But it is, always isn’t it, about the balance?

    • I have strong feelings, but that doesn’t mean I’m not open to other voices/opinions/experiences. That’s why I joined FB–and why I still have an active presence there. I honor the fact that we’re all different, and I am reaching out to my friends who’ve chosen a different forum. Plus, it’s fun to play on different playgrounds now and again.

      I, too, feel that writing can be a lonely, very distancing profession. And for that reason, my online friends are a central part of my life–you included! I don’t know what I’d do without your friendship and guidance. Sheesh and omg, that’s unimaginable.

      However–and I’m just speaking for myself here–I need a slower, deeper, more intimate dialogue. And I don’t feel that comes of 140-character messages or quick status updates. Those are fun, sure, but they’re not fulfilling. Again, I’m just talking about me and my own needs.

      • I hear you.

        It’s not just that writing is a lonely profession. I just don’t have a lot of people in my life. I did before, in a different life. Not so much anymore. I miss them but I am not so good in the making new in-person friends at this age. I try, but it’s hard.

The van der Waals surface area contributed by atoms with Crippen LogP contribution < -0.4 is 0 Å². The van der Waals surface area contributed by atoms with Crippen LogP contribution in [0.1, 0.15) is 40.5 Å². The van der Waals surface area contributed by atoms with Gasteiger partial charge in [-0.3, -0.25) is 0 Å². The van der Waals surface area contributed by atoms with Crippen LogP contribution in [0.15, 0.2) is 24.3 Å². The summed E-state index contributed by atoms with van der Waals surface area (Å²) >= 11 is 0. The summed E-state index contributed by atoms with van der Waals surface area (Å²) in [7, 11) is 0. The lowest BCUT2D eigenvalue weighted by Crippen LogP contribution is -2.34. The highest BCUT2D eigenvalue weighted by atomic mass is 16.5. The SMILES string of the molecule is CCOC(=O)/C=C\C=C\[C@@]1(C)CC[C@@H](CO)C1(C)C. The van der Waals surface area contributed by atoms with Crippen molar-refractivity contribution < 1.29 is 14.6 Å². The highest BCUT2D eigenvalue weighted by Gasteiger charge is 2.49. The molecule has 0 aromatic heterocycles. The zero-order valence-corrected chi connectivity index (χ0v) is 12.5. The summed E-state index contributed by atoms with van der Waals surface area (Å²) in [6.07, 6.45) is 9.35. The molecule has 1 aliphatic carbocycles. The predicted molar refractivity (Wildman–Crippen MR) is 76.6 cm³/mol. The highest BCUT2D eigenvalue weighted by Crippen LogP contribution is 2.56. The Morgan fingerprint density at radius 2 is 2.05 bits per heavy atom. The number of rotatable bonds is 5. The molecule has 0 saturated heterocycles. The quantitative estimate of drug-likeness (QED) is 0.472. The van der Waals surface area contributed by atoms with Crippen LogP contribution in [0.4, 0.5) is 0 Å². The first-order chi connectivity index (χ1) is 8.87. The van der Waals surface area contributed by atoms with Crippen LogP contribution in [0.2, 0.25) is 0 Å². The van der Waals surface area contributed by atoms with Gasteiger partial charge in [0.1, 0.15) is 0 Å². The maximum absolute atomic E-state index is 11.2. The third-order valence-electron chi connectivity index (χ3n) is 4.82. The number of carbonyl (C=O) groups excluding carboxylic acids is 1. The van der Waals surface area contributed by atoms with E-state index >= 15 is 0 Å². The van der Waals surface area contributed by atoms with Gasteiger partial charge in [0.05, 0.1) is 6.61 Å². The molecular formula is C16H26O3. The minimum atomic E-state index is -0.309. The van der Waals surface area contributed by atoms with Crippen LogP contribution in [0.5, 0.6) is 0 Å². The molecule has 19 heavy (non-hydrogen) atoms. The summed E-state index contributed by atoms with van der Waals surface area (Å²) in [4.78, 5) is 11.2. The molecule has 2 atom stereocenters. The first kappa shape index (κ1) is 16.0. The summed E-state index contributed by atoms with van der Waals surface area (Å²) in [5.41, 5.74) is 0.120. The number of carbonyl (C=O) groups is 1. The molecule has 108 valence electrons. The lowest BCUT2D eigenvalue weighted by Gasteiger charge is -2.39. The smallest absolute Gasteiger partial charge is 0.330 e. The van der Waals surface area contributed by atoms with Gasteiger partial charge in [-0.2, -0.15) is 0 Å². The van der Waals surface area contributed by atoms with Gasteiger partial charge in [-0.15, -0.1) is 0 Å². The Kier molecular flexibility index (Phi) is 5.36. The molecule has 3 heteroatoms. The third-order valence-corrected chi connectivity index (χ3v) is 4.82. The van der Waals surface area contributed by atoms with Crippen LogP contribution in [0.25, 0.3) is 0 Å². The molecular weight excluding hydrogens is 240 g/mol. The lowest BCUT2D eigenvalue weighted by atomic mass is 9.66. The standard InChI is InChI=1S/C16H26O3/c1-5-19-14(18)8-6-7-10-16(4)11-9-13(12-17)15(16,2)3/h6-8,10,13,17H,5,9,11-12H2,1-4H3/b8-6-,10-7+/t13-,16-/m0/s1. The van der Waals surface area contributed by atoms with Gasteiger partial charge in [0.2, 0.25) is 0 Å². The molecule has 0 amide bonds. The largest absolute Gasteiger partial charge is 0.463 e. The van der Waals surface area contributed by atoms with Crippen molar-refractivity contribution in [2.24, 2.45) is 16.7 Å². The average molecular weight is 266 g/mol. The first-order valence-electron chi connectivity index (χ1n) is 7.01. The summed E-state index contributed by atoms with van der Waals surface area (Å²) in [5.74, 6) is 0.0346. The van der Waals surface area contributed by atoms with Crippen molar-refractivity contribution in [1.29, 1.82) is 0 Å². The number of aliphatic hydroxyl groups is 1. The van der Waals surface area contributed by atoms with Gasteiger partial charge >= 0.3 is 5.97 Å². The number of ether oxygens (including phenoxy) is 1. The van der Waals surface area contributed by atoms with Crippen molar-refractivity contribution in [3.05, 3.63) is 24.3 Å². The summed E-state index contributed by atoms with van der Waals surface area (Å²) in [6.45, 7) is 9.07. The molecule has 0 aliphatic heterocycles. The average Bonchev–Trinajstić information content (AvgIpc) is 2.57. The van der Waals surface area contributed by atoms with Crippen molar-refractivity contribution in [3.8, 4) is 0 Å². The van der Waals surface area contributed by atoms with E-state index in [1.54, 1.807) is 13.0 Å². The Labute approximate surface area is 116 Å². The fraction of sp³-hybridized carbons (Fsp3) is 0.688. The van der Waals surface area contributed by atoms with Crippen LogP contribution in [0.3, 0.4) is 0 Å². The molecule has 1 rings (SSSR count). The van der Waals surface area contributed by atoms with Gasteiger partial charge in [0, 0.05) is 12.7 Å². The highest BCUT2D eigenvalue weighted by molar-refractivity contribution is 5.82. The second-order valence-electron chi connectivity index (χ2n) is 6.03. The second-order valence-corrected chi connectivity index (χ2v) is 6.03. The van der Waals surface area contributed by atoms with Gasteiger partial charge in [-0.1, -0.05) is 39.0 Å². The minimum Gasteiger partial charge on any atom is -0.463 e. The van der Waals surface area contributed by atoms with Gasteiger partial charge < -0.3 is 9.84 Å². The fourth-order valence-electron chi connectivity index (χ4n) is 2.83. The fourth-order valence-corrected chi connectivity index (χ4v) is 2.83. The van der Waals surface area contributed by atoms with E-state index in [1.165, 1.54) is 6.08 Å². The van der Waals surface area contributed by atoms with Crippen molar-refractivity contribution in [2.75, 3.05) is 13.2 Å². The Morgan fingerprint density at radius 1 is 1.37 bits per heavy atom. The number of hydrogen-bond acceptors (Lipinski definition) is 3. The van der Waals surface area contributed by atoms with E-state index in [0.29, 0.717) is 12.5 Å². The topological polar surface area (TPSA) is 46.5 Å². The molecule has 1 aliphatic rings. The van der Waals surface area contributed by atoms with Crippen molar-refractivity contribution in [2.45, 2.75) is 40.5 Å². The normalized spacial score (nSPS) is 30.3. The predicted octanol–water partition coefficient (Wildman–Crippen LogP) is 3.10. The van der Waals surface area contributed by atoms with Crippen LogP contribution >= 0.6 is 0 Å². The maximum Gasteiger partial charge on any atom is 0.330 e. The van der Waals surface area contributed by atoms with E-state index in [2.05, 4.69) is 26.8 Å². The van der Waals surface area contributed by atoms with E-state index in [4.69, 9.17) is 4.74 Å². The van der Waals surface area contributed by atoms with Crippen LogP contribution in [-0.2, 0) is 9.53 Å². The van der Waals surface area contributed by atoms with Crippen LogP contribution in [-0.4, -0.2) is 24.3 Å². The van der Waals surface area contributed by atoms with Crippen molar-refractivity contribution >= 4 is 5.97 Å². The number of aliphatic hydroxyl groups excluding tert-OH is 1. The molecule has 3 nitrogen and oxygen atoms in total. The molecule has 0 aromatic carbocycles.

I guess for me I am not looking at the various social networks as just a friend update though. A lot of it is business.

        On Twitter I 90% of the time am tweeting something about my work. Either about the WIP, technique, etc. Or I am asking a question to the experts at large for an article.

        I might do the same thing on FB but mostly there it is about being available, being approachable, and being seen. (Okay, and it’s about playing Scrabble which is my only game addiction.)

        I would like more opportunities myself for slower, deeping, more intimate dialogue. Which reminds me – you and I need to schedule a phone chat for one of these days, don’t ya think? ๐Ÿ˜‰